Bruno the black bear migrated from Wisconsin to Missouri.

I’m against the Missouri Department of Conservation’s proposed managed bear hunt.

The state’s Conservation Commission, made up of four people, could vote to approve the hunt next month. The first possible hunt would be in October 2021.

With between 540 and 840 black bears in Missouri, state wildlife officials think it’s time to check the bears’ growth and territory expansion with a hunting season.

I disagree. I’d like to see the numbers doubled before a hunting season is approved. That would lessen the chances of decline in the bears’ numbers, which are already under assault through habitat loss, disease and low birth rates.

Jefferson County has large tracts of forested land that would be suitable for bears, yet there’s usually only one bear a year that reportedly reaches the county.

I’m not an activist. I don’t have anything against hunting. But there’s something about killing bears that irks me. For an animal the size of a black bear to have pushed its way back from the brink of extinction in our state is something to be cherished. It gives me a sense of hope that if bears can thrive, the fragile balance of nature will too.

Besides the necessary population control, hunters pursue deer for obvious reasons: a buck’s antlers, hides and meat. I’ve never heard of anyone eating a black bear. I can only conclude this is trophy hunting, so someone can throw a bearskin in front of their fireplace, make bracelets out of the claws, or stuff the whole thing.

In John Winkelman’s Outdoors column in the May 28 Leader, Laura Conlee, the MDC’s furbearer biologist said, “The hunting season would provide Missouri residents with the opportunity to participate in the sustainable harvest of a valuable natural resource.”

Isn’t there another way to maintain a valuable natural resource than hunting it? I spoke with Conlee last week and wanted to know as much as I could about the state’s plan to allow the hunting of bears. She said if the plan is approved it would be highly regulated and monitored. She also said that people do eat bear meat.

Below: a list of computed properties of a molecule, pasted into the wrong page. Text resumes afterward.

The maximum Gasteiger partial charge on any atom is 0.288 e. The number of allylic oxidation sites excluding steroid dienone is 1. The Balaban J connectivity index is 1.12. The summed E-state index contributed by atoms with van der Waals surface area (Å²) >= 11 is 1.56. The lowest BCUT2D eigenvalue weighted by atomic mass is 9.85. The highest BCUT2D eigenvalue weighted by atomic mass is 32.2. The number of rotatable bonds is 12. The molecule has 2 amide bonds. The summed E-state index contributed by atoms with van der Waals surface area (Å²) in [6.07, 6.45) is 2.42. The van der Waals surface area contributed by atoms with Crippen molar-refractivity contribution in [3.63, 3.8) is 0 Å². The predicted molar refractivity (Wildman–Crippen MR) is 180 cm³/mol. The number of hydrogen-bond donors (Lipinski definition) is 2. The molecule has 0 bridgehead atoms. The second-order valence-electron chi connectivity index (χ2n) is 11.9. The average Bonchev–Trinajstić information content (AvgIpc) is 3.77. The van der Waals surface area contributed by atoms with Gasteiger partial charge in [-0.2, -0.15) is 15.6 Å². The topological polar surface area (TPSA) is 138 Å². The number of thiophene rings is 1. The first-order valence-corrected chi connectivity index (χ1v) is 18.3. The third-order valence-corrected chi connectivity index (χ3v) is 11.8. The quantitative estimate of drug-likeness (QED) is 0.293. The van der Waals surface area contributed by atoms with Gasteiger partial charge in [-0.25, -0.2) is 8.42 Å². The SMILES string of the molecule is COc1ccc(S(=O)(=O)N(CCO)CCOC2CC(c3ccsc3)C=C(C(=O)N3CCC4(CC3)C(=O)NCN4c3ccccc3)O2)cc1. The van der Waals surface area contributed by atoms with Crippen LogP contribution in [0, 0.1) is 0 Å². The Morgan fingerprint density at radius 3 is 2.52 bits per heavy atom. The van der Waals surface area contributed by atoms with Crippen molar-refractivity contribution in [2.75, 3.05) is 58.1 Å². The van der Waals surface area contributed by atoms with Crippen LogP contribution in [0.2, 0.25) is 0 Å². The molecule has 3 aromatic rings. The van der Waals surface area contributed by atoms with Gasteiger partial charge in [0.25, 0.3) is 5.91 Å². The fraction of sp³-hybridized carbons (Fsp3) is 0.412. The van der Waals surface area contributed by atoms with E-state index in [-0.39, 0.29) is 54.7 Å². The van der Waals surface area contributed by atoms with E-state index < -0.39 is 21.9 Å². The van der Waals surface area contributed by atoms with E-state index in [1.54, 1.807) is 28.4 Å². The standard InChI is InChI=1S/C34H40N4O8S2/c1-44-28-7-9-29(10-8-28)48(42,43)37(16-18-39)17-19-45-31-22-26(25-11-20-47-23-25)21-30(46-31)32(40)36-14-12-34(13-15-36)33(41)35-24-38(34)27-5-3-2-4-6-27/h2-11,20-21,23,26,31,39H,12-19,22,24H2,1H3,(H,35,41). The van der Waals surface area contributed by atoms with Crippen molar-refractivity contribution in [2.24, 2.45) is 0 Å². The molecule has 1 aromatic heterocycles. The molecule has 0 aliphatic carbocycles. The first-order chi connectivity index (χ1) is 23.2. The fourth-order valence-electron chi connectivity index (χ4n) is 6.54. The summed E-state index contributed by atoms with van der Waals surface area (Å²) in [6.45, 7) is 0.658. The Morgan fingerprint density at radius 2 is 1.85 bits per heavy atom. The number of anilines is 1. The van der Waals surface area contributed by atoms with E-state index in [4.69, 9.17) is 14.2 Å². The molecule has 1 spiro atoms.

“Bear meat is an excellent source of wild protein,” Conlee said. “Hunters would be required to retrieve all edible portions.”

Conlee understands that bear hunting brings out passions in people who are for it or against it. When Bruno the black bear made his way from Wisconsin to Missouri this month, social media sites were abuzz with tracking his movements. Bruno’s journey ended in St. Charles County where he was sedated and moved to an undisclosed location.

I’d hate to think that Bruno was taken to someplace in the Ozarks and set free, only to face being hunted next year. Conlee wouldn’t tell me where he was taken. It’s probably best. I’ve been saying the best outcome for Bruno is we never hear about him again and he goes on to mate and increase the state’s bear population even more.

“Bears bring about every spectrum of emotion from people because they are a charismatic species,” Conlee said.

“Bears bring about a lot of interest. Bears are moving around and if anybody has a sighting, we encourage them to report that. It’s a good way to monitor range extensions of bears.”